Top 500 merchants’ median return rate of 3% is well below some broader industry studies.

Merchandise return rate is an important metric to online retailers, as it can indicate problems in web site content, customer service or fulfillment operations.

A high merchandise return rate may suggest that product descriptions on the merchant’s e-commerce are not accurate or complete, that call center agents aren’t adequately responding to consumer questions or that warehouse personnel are too often shipping the incorrect product or size. This year for the first time for the 2013 edition of the Top 500 Guide, Internet Retailer asked Top 500 merchants about the percentage of products returned and received a response from about 16% of the ranked retailers.

Although the numbers vary widely by merchant size, type and merchandise category, the median return rate of 3% is well below some broader industry studies. On average, data compiled from about 50 clients of retail consulting firm Kurt Salmon show that online consumers return 20% to 30% of orders of apparel and other soft goods. That compares to a return rate of less than 10% for hard goods like gifts, home products and toys.

At Drs. Foster & Smith, No. 127 in the 2013 Top 500 and a direct marketer of pet medicines and related pet supplies, several reasons account for how the company has been able to reduce its return rate from 5% a decade ago to around 2.28% today, says Internet marketing manager Gordon Magee.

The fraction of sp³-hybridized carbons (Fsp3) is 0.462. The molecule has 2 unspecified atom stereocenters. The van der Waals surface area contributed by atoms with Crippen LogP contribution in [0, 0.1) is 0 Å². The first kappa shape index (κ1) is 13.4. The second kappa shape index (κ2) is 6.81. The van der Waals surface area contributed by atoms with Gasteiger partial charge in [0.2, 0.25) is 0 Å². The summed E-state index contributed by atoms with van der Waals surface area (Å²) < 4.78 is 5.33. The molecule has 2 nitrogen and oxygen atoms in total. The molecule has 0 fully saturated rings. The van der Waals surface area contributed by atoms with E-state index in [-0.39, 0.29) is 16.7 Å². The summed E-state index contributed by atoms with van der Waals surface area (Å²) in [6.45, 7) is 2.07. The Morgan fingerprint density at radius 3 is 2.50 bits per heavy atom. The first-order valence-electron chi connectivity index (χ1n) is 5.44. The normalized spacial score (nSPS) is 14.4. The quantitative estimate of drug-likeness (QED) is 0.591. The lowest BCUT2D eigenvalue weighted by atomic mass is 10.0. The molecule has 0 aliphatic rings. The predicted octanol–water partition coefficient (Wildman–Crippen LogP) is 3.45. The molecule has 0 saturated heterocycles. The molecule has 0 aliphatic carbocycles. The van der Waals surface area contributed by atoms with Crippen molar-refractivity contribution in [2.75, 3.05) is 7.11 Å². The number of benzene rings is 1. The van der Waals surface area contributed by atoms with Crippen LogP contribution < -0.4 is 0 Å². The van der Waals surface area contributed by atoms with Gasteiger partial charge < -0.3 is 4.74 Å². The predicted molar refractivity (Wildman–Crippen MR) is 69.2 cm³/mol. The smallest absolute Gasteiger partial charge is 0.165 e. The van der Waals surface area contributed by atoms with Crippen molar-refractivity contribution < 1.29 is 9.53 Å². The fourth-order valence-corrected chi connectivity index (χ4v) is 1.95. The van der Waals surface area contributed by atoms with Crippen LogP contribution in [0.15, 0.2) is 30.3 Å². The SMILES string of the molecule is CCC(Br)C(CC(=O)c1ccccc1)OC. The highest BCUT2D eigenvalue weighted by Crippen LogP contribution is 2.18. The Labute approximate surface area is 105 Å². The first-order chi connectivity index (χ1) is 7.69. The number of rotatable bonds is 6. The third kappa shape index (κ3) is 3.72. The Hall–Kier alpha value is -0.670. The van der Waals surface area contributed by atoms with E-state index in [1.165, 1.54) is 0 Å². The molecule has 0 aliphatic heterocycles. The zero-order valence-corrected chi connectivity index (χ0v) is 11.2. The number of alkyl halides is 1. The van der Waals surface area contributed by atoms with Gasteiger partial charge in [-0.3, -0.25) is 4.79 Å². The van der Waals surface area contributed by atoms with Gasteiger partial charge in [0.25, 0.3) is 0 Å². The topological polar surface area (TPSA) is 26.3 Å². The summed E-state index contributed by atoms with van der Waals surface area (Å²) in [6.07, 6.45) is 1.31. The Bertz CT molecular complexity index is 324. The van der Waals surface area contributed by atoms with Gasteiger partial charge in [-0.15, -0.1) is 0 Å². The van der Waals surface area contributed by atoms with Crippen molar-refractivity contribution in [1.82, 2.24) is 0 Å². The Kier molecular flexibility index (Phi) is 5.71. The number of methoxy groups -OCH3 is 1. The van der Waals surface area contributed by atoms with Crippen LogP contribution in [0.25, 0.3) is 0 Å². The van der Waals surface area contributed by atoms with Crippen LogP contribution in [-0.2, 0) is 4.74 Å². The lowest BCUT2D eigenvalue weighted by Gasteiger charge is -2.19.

The pick, pack and ship process is now nearly fully automated compared with a manual system used 10 years ago. Before automating, fulfillment center employees used paper invoices and packing slips to first pull products from off the shelf and then pick, pack and ship the order.


Today Drs. Foster and Smith fulfillment employees use paperless scanners and an automated storage and retrieval system from Bastian Solutions, an Indianapolis-based developer of fulfillment and logistics programs, to pick, pack and ship orders.

The system has helped Drs. Foster and Smith to reduce the return rate by cutting down on the chances an order will be improperly prepared and shipped. Once the order has been placed the automated storage and retrieval system automatically directs the fulfillment employee to the exact product located in the warehouse. The product is then scanned and put directly into a bin on the conveyor belt and moved to the next station for further preparation.

The handheld scanners use different colors to tell shipping personnel if they have picked the right product according to the automated invoice. For example, if a product is scanned and the light is green it’s the correct piece of merchandise. But another color such as red may indicate a problem, Magee says. “Becoming automated has helped us to keep our return rate consistent for many years now and helped us generate huge shipping savings,” Magee says.

Drs. Foster and Smith also keep their return rate low by manually inspecting all packages before they are sealed and shipped. “We check to make sure the lid on a prescription bottle is on tight or that the bottle isn’t cracked and broken and is surrounded by enough packing material,” Magee says. “All prescription information also is carefully checked once more.”


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